Further historical information
A large percentage of Grenadian plantations were owned and run by Scottish people after the island was ceded to the British in 1763. Many of the Scottish migrants were victims of the Highland Clearances looking to make a new life for themselves in the New World. Today names like Moore, Mc Sween, McKenzie, Campbell, Alexander, Mc Lawrence, Stewart, and McIntosh amongst others are evidence of some Scottish influence. However, there is little information on the history and impact of the Scottish people on the island. Our hope is to establish a local and later international model for Caribbean research and heritage, fostering a space for knowledge expansion among Grenadians, communities, students, schools, and visitors. Committed to presenting a comprehensive historical narrative, Belmont Estate plans to integrate newfound knowledge into detailed educational tours and programmes for local communities, students, and visitors.
Belmont Estate’s Scottish History
Belmont Estate’s rich history began in 1763 when John Aitcheson Jr. from Scotland acquired it after the island shifted from French to British rule. Aitcheson Jr. played an active role in Grenada’s affairs, leaving a lasting impact. After his passing, the estate changed hands, surviving French control in 1779. Aitcheson Sr., an absentee landlord, leased Belmont Estate to Alexander Campbell in 1770. In 1780, Aitcheson Sr. moved from Scotland to Grenada, where he passed away, leaving Belmont Estate to his daughter Bethia. The estate, valued at £21,183.00, included assets like slaves and a sugar mill. Remnants of this era endure in the estate’s ruins. Post-Aitcheson, Belmont Estate was owned by Robert Alexander Houston and later the Houston family for over 170 years. In 1944, Norbert and Lyris Nyack acquired the estate, preserving its legacy. Today, Belmont Estate stands as a testament to Grenadian and Scottish heritage, echoing through time in the care of the Nyack family.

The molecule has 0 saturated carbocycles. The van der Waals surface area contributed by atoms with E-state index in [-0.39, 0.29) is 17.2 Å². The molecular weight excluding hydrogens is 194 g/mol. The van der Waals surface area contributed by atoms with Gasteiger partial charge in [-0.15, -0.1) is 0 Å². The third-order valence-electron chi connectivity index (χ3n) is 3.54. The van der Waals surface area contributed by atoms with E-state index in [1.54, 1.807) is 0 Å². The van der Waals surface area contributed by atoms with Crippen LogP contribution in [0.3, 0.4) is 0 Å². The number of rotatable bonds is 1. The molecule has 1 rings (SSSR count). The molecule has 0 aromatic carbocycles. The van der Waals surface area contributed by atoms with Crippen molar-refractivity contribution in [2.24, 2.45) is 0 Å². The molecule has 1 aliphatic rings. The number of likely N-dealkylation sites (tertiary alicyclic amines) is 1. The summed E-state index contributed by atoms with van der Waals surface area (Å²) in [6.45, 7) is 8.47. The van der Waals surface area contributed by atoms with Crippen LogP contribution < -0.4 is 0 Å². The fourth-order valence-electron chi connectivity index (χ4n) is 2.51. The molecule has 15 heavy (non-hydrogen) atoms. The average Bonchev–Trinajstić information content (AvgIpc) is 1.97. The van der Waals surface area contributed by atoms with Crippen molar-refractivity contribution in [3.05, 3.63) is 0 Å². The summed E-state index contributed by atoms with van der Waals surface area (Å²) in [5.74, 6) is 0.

Call for student involvement
In closing, Belmont Estate’s journey to unearth its rich heritage, in collaboration with the University of Edinburgh, has illuminated the past and laid the foundation for an inclusive and enlightening future. As we stride confidently into this transformative narrative, we extend an open invitation to students passionate about history and archaeology to join us in this profound exploration. Opportunities for internships and research positions await, promising a dynamic engagement with Grenada’s history. Together, let’s forge a path of discovery, learning, and shared understanding, ensuring that the echoes of Belmont Estate’s legacy resonate for generations to come. Embrace the opportunity to be part of this narrative, where history unfolds and knowledge blossoms.